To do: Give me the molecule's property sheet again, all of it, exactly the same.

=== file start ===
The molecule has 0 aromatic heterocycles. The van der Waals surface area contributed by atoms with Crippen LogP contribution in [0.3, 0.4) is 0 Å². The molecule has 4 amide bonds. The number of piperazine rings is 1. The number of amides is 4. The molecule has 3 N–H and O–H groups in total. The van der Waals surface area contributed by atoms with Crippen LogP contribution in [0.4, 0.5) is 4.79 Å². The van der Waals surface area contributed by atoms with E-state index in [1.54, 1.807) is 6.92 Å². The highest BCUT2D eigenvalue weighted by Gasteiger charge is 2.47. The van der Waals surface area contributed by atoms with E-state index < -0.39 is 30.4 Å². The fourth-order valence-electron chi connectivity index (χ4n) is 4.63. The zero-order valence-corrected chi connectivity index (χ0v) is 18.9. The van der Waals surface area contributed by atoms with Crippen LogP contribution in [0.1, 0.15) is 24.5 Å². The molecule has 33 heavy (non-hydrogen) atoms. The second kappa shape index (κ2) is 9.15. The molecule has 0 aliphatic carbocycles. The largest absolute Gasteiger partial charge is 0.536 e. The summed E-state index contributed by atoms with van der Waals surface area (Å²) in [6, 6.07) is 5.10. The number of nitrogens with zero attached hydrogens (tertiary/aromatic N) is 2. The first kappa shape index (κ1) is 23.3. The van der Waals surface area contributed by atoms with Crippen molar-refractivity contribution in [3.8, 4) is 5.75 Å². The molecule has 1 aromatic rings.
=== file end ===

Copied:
The molecule has 0 aromatic heterocycles. The van der Waals surface area contributed by atoms with Crippen LogP contribution in [0.3, 0.4) is 0 Å². The molecule has 4 amide bonds. The number of piperazine rings is 1. The number of amides is 4. The molecule has 3 N–H and O–H groups in total. The van der Waals surface area contributed by atoms with Crippen LogP contribution in [0.4, 0.5) is 4.79 Å². The van der Waals surface area contributed by atoms with E-state index in [1.54, 1.807) is 6.92 Å². The highest BCUT2D eigenvalue weighted by Gasteiger charge is 2.47. The van der Waals surface area contributed by atoms with E-state index < -0.39 is 30.4 Å². The fourth-order valence-electron chi connectivity index (χ4n) is 4.63. The zero-order valence-corrected chi connectivity index (χ0v) is 18.9. The van der Waals surface area contributed by atoms with Crippen LogP contribution in [0.1, 0.15) is 24.5 Å². The molecule has 33 heavy (non-hydrogen) atoms. The second kappa shape index (κ2) is 9.15. The molecule has 0 aliphatic carbocycles. The largest absolute Gasteiger partial charge is 0.536 e. The summed E-state index contributed by atoms with van der Waals surface area (Å²) in [6, 6.07) is 5.10. The number of nitrogens with zero attached hydrogens (tertiary/aromatic N) is 2. The first kappa shape index (κ1) is 23.3. The van der Waals surface area contributed by atoms with Crippen molar-refractivity contribution in [3.8, 4) is 5.75 Å². The molecule has 1 aromatic rings.